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All information current as of 14:21:13 Pacific Time, Monday, 21 February 2005.

Lila's Child: An Inquiry into Quality

   by Dan Glover / Robert M. Pirsig

    01 January, 2003


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Editorial description(s):

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Reader review(s):

Lila's Child, May 13, 2003
Any book project that concerns itself with the challenging matters of philosophy is doomed if nearly all its contributors lack the proper background in philosophy or cannot translate thought to word with high fidelity. Such is the case with Lila's Child. Its writings were never intended to be published, and it shows. This is so plainly evident that Robert Pirsig himself makes a half-hearted attempt at damage control in his introduction, not exactly countering the notion that the book is awful, but to argue that it's more interesting that way.

Even if it were interesting, why someone would pay good money to read these postings as a book instead of for free over the hard to understand, unless the notes Pirsig adds makes them worth it. And quality annotations would be highly valued by anyone interested in the Metaphysics of Quality (MOQ) - Pirsig's muddled, re-packaged form of idealism that could dearly use some clarity. But Pirsig mostly misses this opportunity and manages only a scant clarification here and there, such as when he expresses his desire to reverse the impression left in Lila that all moral issues can be solved with his system, or when he categorically states that only people, and not animals, are social patterns of value under the MOQ.

A typical notation of Pirsig's consists of one or two clipped sentences that do little or nothing to further understanding, except perhaps in the overactive imagination of some readers, and on a couple of occasions he appears distressingly detached from his own ideas, such as when he makes a statement that is prefaced by the qualifier, 'If I understand the MOQ properly,...'.

The book does manage to capture some of the excitement of a crusading bunch who are under the illusion that Pirsig's ideas will change the world, although it becomes exasperatingly apparent that no two people can exactly agree to what those ideas are, or how they should be applied. One contributor, Doug Renselle, went on to invent Quantonics, an offshoot of the MOQ that is a worthy addition to the burgeoning field of psychoceramics.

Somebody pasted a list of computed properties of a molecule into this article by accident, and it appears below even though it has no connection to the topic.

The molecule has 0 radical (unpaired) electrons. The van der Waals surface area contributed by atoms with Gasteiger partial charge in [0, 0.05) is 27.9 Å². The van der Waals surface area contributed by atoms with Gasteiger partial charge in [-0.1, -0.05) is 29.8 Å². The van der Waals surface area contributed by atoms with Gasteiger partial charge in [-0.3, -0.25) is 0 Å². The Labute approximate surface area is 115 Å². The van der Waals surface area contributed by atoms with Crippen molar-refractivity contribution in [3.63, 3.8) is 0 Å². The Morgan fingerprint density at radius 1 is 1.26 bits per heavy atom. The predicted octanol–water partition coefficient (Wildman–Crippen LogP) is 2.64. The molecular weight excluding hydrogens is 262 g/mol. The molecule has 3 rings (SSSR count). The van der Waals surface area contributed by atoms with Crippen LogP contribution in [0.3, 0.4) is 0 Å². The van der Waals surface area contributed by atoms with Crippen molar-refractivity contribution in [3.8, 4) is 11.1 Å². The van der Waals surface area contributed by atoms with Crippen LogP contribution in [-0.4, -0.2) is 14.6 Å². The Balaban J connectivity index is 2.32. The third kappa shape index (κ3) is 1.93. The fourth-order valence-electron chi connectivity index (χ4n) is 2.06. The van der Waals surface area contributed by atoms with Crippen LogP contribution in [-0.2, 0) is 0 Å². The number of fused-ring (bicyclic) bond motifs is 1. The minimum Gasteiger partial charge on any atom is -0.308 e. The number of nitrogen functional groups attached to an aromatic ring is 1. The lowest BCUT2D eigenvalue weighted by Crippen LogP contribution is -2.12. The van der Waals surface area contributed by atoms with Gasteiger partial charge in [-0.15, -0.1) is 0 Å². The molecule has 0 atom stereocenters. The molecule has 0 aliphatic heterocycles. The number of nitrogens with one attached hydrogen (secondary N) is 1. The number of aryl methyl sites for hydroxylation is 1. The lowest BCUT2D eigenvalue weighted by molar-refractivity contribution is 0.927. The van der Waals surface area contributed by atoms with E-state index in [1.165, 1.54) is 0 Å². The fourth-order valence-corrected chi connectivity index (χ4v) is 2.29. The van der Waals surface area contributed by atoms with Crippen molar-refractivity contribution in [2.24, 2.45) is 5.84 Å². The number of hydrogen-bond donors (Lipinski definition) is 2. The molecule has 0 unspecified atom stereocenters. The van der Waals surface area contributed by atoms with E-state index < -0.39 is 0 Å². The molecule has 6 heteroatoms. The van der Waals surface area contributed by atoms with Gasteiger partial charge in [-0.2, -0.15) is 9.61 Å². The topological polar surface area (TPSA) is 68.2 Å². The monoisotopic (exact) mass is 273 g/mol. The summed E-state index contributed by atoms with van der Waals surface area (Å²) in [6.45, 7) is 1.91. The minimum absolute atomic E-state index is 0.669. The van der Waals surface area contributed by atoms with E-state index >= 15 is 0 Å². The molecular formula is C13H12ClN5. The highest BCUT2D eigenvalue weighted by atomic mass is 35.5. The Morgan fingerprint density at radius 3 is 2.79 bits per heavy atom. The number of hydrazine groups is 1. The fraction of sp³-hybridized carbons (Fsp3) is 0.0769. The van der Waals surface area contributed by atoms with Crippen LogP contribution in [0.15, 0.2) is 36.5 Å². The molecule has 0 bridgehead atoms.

Dan Glover does a serviceable job of rearranging the posts to make them more readable, and Struan Hellier makes some incisive comments, but beyond that the book is notable only for its confusions, illogic, and philosophical stabs in the dark.

A Unique & Important Work, March 12, 2003
Robert Pirsig stated in the 25th anniversary edition of "Zen and the Art of Motorcycle Maintenance" that he would not write a third book. This was a disappointment for Pirsig's legions of fans, including myself. Pirsig is an utterly unique thinker.

He made us wait over fifteen years before releasing the sequel to ZMM, a book called LILA, published in 1991. It was a much more intellectual book than ZMM, and therefore not as popular, but many people found its ideas utterly fascinating. A website was formed by a small group of intelligent folks who wanted a place on the internet to discuss LILA and philosophy. That was over six years ago. The website is still around (thanks Horse!) and the discussions continue. It is the only website endorsed by Pirsig himself (he mentions it in the 25th anniversary edition of ZMM).

LILA'S CHILD contains the first year's worth of discussions from the website, painstakingly compiled and superbly edited by Dan Glover. It is a fascinating repository of debate and discourse, and indispensable to current and future fans of Pirsig. Although he didn't directly participate in the original discussions, the entire book is annotated by Pirsig, who offers his personal insights on the topics of discussion, and (at some points) critiques the views of individual participants. His annotations contain new insights and personal opinions not found in ZMM or LILA. Here we have pure Pirsig.

LILA'S CHILD is a fitting and satisfying conclusion to the trilogy which began with ZMM and continued on with LILA. As with those two books, LILA'S CHILD is a book that can be picked up and read over and over again and new gems of insights discovered each time. Pirsig fans will not be disappointed. Thank you, Dan Glover, for making it happen.

An important contribution to Quality, May 22, 2003